The prefix [Warning: Phish?] on an email subject line helps to alert you of a possible scam. It is added to a message, which is suspected of being an unsolicited email that could lure you in and prompt you to provide valuable personal and financial information.
Phishing is a malicious attempt to acquire sensitive information by electronic communication. A typical example is an email message directing the recipient to provide their passwords, credit card details, or banking information.
Google, Yahoo, and other major players in mail routing block a lot of the Phish attempts that might otherwise clog your in box. ITSS goes further, utilizing a filtering mechanism that adds the text "[Warning: Phish?]" to any email that makes it into your in box, but has a pattern that correlates to known Phishing methods. We do periodic (nearly daily) reviews and tweak filters based on pattern histograms and sender demographics.
A few years ago, roughly 2 to 3 million emails directed to UMD accounts each day were not valid communications but were phish or some other kind of spam (unsolicited email). Only 2% of the incoming mail stream was valid at that time.
Currently, Google, Yahoo, and other major players are much better at filtering, and our volume of incoming mail is much smaller and more likely to be valid. Still, between 800 and 1000 messages per day are flagged by our filter. These are messages that Google missed and the vast majority of them are Spam and/or Phish.
Sometimes our filtering process results in a "false positive" and misidentifies a valid email message as a Phishing attempt. Following questions about that this spring, we did some work analyzing these false positives and initiating plans to improve the process.
Analyzing a representative sample (25% of the email marked with "[Warning: Phish?]" on a randomly chosen day) ITSS determined:
- 1% was false positives - valid email messages incorrectly marked as "[Warning: Phish?]"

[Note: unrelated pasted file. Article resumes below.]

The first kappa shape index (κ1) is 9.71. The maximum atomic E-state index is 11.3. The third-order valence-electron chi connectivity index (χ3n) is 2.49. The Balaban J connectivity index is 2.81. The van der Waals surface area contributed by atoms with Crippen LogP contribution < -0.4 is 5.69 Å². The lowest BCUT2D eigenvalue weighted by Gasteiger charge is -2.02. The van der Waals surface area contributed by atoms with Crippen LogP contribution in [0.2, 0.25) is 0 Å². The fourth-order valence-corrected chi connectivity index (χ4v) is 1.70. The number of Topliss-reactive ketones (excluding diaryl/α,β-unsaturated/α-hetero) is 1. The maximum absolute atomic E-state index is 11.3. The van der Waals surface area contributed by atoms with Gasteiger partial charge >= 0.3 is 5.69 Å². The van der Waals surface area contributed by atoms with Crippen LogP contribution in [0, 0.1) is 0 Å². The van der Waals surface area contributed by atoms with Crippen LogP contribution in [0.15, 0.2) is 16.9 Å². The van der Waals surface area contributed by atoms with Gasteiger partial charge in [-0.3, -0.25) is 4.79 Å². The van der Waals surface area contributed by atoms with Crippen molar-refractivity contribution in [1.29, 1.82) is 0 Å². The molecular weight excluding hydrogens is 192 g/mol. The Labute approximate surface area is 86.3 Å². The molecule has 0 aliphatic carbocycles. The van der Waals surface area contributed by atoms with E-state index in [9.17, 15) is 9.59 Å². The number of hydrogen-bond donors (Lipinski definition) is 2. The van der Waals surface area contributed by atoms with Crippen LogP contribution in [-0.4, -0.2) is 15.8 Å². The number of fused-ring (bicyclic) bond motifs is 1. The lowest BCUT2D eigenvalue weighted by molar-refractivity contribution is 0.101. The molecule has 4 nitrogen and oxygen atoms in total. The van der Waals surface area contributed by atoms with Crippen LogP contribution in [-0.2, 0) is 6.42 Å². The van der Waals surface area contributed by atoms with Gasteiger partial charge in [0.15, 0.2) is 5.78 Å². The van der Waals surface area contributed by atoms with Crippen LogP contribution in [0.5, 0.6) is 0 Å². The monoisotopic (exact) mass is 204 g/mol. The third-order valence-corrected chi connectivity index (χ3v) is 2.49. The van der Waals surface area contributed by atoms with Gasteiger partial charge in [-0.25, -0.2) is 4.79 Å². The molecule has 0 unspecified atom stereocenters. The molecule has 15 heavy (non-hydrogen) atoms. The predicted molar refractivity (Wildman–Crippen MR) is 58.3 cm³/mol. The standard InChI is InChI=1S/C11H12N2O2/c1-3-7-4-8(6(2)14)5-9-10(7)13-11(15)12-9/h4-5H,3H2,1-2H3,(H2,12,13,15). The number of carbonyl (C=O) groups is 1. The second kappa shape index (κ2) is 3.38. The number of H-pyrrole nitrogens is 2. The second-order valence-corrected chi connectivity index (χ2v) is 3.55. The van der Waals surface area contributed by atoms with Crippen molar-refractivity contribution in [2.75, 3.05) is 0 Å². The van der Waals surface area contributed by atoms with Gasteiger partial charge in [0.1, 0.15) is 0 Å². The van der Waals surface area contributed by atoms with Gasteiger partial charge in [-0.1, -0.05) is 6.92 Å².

- 50% were correctly identified as phish (looking for credentials personal data, financial info, etc.)
- 49% were other types of spam - not Phish but also not valid messages.
While that may seem like a pretty good rate of success, it also means that about 8 emails a day are incorrectly labeled as Phish. That is too many and we want to do better. We have been considering three different methods to improve our process:
- List of senders to be exempted: The upside of this approach is that mass email messages with priority could circumvent the process and we would at least eliminate any high profile false positives. The down side those accounts with the bypass privilege could be abused (spoofed or hacked). Then we would avoid a high profile embarrassment and potentially replace it with a high profile security incident. We have done this for a very few bulk senders (such as the Lyris system) and will continue to do so but we don't intend to do it for individual accounts.
- Moderator: This is a process of quarantining suspicious messages and having a person or persons sorting through to allow the valid messages to pass through a temporary "purgatory." The upside is it would be extremely accurate. The downsides are that it is a terrible job for a human to have to do and it could delay messages quite a bit due to backlogs.We did try this method between 2008 and 2010 and learned that we do not want to do it again.
- A bypass mechanism: In this scenario, emails that satisfy the bypass mechanism won't be tagged. In essence, this is creating a more complicated filter process than what we have now. The upside is that we would have a more accurate automated process. The downside is that this could be complicated and time-consuming logic for us to create because it is based on several interwoven criteria. This is our preferred approach.
Phishing and other spam are a constantly changing and huge issue for us. We will continue to try to stay ahead of most of the malicious sources, but it is likely we will continue to let some spam slip through and mis-identify a few valid messages. We appreciate your reports, questions and concerns about suspicious email. The best way to report them is an email to email@example.com or a call to 218-726-8847.
For more general information about Phishing, consult the Wikipedia Phishing Entry.